Reform Bills Still Reward Quantity over Quality
Some say President Obama shouldn't have commented during his press conference last week on a situation he didn't fully understand. They say he insulted the integrity of an entire profession whose members are frequently forced to make stressful decisions with the best information available. At the very least, it was a distraction from his broader message on healthcare reform.
I'm speaking, of course, about the tonsillectomy the President used to explain the healthcare system's perverse financial incentives.
"[If] your child has a bad sore throat or has repeated sore throats, the doctor may look at the reimbursement system and say to himself, 'you know what, I make a lot more money if I take this kid's tonsils out,'" Obama said in response to a question about changes to the delivery system. "Now that may be the right thing to do, but I'd rather have that doctor making those decisions just based on whether you really need your kid's tonsils out."
A few physicians were offended by the insinuation that they would so crudely put their own financial interests ahead of the well-being of their patients. The American Academy of Otolaryngology immediately issued a press release to clarify the benefits of tonsillectomies and express disappointment at Obama's "portrayal of the decision-making processes by the physicians who perform these surgeries."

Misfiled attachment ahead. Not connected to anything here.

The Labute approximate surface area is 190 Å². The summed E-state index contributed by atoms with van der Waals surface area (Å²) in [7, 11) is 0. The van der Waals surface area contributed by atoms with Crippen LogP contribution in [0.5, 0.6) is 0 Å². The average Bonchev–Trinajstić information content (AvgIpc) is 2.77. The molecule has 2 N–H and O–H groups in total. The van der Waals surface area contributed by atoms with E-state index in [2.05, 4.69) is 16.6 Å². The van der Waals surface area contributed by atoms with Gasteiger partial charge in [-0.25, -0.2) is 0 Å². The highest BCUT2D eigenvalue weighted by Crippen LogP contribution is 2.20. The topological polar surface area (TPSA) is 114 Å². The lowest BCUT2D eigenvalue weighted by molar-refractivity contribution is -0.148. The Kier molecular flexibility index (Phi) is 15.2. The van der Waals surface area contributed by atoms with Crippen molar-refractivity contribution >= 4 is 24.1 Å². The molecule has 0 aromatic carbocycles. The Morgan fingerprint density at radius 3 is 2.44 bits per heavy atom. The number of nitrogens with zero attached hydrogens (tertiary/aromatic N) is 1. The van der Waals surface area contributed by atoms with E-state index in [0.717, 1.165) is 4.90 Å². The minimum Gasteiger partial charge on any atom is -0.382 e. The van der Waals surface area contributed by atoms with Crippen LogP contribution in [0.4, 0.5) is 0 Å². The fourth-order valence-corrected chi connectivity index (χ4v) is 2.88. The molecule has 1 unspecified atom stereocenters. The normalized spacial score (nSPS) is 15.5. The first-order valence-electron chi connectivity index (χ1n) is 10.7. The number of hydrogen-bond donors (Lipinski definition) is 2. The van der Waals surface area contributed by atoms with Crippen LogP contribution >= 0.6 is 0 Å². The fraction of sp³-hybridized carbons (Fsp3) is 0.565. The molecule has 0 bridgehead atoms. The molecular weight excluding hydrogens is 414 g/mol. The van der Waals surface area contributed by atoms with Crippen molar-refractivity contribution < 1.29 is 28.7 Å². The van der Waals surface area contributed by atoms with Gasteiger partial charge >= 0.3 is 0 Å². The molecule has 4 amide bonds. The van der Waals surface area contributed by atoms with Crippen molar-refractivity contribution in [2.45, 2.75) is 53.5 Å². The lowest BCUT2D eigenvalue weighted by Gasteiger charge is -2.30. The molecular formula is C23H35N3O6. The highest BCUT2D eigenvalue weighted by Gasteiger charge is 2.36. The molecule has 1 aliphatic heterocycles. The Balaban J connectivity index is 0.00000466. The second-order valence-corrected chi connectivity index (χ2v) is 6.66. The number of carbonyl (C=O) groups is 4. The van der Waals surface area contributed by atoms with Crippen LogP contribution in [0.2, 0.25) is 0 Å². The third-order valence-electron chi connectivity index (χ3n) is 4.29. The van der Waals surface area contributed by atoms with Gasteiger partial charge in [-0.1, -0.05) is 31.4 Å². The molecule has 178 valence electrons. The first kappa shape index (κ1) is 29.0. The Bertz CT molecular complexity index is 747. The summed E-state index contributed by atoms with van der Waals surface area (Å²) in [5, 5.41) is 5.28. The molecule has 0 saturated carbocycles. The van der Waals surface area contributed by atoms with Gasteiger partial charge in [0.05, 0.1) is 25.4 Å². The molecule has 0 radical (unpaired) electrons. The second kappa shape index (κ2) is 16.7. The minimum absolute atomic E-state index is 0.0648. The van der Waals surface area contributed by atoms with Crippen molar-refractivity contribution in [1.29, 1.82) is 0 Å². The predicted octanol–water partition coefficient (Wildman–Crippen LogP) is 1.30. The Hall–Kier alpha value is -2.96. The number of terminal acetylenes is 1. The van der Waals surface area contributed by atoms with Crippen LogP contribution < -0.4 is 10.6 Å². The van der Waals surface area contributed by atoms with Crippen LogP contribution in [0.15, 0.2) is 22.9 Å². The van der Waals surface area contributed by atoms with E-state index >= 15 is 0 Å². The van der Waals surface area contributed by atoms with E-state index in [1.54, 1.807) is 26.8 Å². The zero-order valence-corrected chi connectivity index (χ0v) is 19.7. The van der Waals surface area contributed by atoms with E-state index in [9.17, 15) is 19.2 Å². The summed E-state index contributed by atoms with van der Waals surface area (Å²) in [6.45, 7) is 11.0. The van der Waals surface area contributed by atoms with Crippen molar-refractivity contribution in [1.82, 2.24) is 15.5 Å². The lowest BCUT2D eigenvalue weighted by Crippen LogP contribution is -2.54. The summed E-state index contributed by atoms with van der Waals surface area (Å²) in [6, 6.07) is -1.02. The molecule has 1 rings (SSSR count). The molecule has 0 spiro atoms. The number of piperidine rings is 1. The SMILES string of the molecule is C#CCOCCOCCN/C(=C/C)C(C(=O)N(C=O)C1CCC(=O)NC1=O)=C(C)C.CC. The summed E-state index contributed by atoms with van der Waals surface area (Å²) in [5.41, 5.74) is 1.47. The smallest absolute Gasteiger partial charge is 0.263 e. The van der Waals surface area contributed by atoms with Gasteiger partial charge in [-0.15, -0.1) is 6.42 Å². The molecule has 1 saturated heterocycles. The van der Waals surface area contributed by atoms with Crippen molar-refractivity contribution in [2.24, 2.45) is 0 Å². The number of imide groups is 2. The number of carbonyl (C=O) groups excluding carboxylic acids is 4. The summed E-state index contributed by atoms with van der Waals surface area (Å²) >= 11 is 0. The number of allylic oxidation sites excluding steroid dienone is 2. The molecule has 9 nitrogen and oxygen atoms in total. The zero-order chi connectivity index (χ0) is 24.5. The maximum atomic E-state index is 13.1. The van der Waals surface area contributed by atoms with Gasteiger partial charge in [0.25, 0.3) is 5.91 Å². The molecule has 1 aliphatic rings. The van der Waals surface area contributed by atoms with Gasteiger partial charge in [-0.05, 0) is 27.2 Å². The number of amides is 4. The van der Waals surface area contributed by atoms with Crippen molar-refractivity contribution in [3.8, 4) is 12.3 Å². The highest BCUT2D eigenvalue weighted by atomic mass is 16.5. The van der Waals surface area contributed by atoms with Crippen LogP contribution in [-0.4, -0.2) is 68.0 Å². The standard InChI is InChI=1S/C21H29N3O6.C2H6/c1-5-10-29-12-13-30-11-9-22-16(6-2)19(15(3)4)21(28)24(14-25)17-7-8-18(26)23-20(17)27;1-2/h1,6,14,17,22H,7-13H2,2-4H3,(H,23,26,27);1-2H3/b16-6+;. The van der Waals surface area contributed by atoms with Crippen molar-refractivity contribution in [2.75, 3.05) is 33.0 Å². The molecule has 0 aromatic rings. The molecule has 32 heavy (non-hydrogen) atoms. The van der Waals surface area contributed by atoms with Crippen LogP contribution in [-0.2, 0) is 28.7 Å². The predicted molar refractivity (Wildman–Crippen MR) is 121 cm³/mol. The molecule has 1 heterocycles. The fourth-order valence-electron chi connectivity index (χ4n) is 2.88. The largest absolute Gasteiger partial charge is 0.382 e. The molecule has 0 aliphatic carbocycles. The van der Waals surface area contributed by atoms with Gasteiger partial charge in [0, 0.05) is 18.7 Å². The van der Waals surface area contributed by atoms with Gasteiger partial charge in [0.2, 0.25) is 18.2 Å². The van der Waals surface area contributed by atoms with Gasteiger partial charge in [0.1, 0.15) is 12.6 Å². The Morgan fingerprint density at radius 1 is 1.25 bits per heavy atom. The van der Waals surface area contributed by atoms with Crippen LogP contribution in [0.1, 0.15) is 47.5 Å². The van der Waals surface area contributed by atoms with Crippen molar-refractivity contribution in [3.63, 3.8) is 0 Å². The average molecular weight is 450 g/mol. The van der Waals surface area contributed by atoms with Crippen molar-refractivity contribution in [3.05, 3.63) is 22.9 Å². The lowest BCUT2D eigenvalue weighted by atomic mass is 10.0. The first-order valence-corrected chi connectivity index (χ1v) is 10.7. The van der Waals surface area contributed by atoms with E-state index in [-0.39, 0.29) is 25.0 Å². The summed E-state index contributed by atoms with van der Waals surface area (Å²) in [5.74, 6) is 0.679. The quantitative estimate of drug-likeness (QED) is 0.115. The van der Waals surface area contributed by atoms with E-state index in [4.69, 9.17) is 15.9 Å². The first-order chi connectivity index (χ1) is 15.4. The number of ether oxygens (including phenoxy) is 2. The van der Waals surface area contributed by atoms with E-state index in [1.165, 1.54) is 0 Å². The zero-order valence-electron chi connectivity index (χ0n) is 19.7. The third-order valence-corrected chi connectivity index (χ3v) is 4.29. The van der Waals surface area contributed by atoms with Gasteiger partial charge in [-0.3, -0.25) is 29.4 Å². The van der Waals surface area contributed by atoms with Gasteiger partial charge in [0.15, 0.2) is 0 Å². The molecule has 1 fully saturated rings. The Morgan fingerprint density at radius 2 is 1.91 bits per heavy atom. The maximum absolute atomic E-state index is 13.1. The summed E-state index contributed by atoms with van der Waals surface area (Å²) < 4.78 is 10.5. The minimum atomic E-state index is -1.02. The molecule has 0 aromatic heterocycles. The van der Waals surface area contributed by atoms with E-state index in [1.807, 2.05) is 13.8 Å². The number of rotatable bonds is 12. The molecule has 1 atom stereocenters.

I can certainly sympathize with the difficulty of trying to discuss clinical issues without having a clinical background, but it was a bad example and oversimplified the way individual physicians interact with patients and make clinical decisions.
But that doesn't mean he was wrong about the larger point.
The President prefaced his example by noting the influence of the fee schedule on medical practice, and he certainly isn't the first or only person to delve into how financial incentives affect physician behavior.
Policy wonks and healthcare experts (including CMS) constantly talk about paying physicians for performance and other financial carrots and sticks that will change how physicians practice. Most hospital leaders understand the difference a financial relationship can make when it comes to physician alignment. Even most physicians are aware of the effects of financial incentives; private practices typically divide up revenue based on elaborate compensation formulas that encourage productivity.
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